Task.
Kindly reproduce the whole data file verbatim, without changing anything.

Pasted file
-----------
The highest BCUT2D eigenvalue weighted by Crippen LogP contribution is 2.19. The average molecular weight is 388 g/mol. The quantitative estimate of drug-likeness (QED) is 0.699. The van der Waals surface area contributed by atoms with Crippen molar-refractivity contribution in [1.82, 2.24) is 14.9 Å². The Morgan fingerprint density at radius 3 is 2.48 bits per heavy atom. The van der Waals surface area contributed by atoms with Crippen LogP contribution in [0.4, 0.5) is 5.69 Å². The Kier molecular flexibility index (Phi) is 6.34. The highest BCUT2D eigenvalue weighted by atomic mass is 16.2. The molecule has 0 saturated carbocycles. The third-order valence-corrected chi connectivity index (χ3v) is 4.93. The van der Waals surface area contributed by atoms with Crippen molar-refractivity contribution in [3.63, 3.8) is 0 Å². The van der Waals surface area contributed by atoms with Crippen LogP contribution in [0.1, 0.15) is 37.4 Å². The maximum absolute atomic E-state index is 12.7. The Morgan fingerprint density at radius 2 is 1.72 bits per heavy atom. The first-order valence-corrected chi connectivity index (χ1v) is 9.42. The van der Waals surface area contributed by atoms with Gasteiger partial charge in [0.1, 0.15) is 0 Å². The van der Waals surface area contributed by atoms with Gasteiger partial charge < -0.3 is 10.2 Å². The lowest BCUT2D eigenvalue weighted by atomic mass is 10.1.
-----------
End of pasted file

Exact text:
The highest BCUT2D eigenvalue weighted by Crippen LogP contribution is 2.19. The average molecular weight is 388 g/mol. The quantitative estimate of drug-likeness (QED) is 0.699. The van der Waals surface area contributed by atoms with Crippen molar-refractivity contribution in [1.82, 2.24) is 14.9 Å². The Morgan fingerprint density at radius 3 is 2.48 bits per heavy atom. The van der Waals surface area contributed by atoms with Crippen LogP contribution in [0.4, 0.5) is 5.69 Å². The Kier molecular flexibility index (Phi) is 6.34. The highest BCUT2D eigenvalue weighted by atomic mass is 16.2. The molecule has 0 saturated carbocycles. The third-order valence-corrected chi connectivity index (χ3v) is 4.93. The van der Waals surface area contributed by atoms with Crippen molar-refractivity contribution in [3.63, 3.8) is 0 Å². The van der Waals surface area contributed by atoms with Crippen LogP contribution in [0.1, 0.15) is 37.4 Å². The maximum absolute atomic E-state index is 12.7. The Morgan fingerprint density at radius 2 is 1.72 bits per heavy atom. The first-order valence-corrected chi connectivity index (χ1v) is 9.42. The van der Waals surface area contributed by atoms with Gasteiger partial charge in [0.1, 0.15) is 0 Å². The van der Waals surface area contributed by atoms with Gasteiger partial charge < -0.3 is 10.2 Å². The lowest BCUT2D eigenvalue weighted by atomic mass is 10.1.